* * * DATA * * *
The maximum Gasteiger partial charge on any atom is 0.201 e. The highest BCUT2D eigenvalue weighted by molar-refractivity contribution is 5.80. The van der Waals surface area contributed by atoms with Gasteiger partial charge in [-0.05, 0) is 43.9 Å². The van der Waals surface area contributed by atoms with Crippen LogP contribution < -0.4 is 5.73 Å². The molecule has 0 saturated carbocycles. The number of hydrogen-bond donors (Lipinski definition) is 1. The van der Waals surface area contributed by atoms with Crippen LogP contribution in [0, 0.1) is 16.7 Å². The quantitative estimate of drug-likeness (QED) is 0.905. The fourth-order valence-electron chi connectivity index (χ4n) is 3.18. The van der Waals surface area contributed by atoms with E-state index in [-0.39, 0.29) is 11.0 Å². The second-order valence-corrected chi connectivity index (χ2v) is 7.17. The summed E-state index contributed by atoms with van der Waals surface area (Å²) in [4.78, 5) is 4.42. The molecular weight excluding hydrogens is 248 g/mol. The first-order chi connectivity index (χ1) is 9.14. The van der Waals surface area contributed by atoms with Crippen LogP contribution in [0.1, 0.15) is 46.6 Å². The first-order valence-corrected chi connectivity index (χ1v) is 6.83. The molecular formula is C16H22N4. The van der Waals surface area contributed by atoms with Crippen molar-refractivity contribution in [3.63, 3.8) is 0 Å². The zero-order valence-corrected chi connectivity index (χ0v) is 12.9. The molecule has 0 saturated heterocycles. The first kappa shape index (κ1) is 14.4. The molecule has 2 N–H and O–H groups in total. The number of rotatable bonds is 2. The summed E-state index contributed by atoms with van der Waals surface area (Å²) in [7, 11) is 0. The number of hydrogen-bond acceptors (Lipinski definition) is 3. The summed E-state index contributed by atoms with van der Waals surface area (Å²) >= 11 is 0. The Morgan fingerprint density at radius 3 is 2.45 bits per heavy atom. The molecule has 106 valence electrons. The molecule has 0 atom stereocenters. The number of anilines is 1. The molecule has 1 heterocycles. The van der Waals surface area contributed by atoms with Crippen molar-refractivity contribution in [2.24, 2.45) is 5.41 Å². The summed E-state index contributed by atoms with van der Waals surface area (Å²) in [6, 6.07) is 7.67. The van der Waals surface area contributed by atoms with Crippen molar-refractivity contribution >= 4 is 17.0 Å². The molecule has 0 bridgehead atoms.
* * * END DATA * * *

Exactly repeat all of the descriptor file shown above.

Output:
The maximum Gasteiger partial charge on any atom is 0.201 e. The highest BCUT2D eigenvalue weighted by molar-refractivity contribution is 5.80. The van der Waals surface area contributed by atoms with Gasteiger partial charge in [-0.05, 0) is 43.9 Å². The van der Waals surface area contributed by atoms with Crippen LogP contribution < -0.4 is 5.73 Å². The molecule has 0 saturated carbocycles. The number of hydrogen-bond donors (Lipinski definition) is 1. The van der Waals surface area contributed by atoms with Crippen LogP contribution in [0, 0.1) is 16.7 Å². The quantitative estimate of drug-likeness (QED) is 0.905. The fourth-order valence-electron chi connectivity index (χ4n) is 3.18. The van der Waals surface area contributed by atoms with E-state index in [-0.39, 0.29) is 11.0 Å². The second-order valence-corrected chi connectivity index (χ2v) is 7.17. The summed E-state index contributed by atoms with van der Waals surface area (Å²) in [4.78, 5) is 4.42. The molecular weight excluding hydrogens is 248 g/mol. The first-order chi connectivity index (χ1) is 9.14. The van der Waals surface area contributed by atoms with Crippen LogP contribution in [0.1, 0.15) is 46.6 Å². The first-order valence-corrected chi connectivity index (χ1v) is 6.83. The molecular formula is C16H22N4. The van der Waals surface area contributed by atoms with Crippen molar-refractivity contribution in [3.63, 3.8) is 0 Å². The zero-order valence-corrected chi connectivity index (χ0v) is 12.9. The molecule has 0 saturated heterocycles. The first kappa shape index (κ1) is 14.4. The molecule has 2 N–H and O–H groups in total. The number of rotatable bonds is 2. The summed E-state index contributed by atoms with van der Waals surface area (Å²) in [7, 11) is 0. The number of hydrogen-bond acceptors (Lipinski definition) is 3. The summed E-state index contributed by atoms with van der Waals surface area (Å²) >= 11 is 0. The Morgan fingerprint density at radius 3 is 2.45 bits per heavy atom. The molecule has 106 valence electrons. The molecule has 0 atom stereocenters. The number of anilines is 1. The molecule has 1 heterocycles. The van der Waals surface area contributed by atoms with Crippen molar-refractivity contribution in [2.24, 2.45) is 5.41 Å². The summed E-state index contributed by atoms with van der Waals surface area (Å²) in [6, 6.07) is 7.67. The van der Waals surface area contributed by atoms with Crippen molar-refractivity contribution >= 4 is 17.0 Å². The molecule has 0 bridgehead atoms.